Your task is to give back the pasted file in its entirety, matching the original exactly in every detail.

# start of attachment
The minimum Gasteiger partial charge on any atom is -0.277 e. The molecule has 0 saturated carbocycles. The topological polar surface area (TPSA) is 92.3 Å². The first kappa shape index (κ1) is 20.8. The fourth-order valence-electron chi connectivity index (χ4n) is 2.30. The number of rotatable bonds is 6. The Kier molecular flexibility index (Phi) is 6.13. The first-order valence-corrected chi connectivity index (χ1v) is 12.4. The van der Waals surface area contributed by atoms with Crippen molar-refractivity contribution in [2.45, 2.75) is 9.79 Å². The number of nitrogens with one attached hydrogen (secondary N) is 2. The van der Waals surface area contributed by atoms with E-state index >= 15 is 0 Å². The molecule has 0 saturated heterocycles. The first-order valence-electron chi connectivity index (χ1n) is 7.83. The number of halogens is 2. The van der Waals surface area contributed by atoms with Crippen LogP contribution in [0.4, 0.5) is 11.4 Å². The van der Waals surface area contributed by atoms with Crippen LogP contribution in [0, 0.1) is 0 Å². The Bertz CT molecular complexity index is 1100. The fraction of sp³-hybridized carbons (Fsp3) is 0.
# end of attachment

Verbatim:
The minimum Gasteiger partial charge on any atom is -0.277 e. The molecule has 0 saturated carbocycles. The topological polar surface area (TPSA) is 92.3 Å². The first kappa shape index (κ1) is 20.8. The fourth-order valence-electron chi connectivity index (χ4n) is 2.30. The number of rotatable bonds is 6. The Kier molecular flexibility index (Phi) is 6.13. The first-order valence-corrected chi connectivity index (χ1v) is 12.4. The van der Waals surface area contributed by atoms with Crippen molar-refractivity contribution in [2.45, 2.75) is 9.79 Å². The number of nitrogens with one attached hydrogen (secondary N) is 2. The van der Waals surface area contributed by atoms with E-state index >= 15 is 0 Å². The molecule has 0 saturated heterocycles. The first-order valence-electron chi connectivity index (χ1n) is 7.83. The number of halogens is 2. The van der Waals surface area contributed by atoms with Crippen LogP contribution in [0.4, 0.5) is 11.4 Å². The van der Waals surface area contributed by atoms with Crippen LogP contribution in [0, 0.1) is 0 Å². The Bertz CT molecular complexity index is 1100. The fraction of sp³-hybridized carbons (Fsp3) is 0.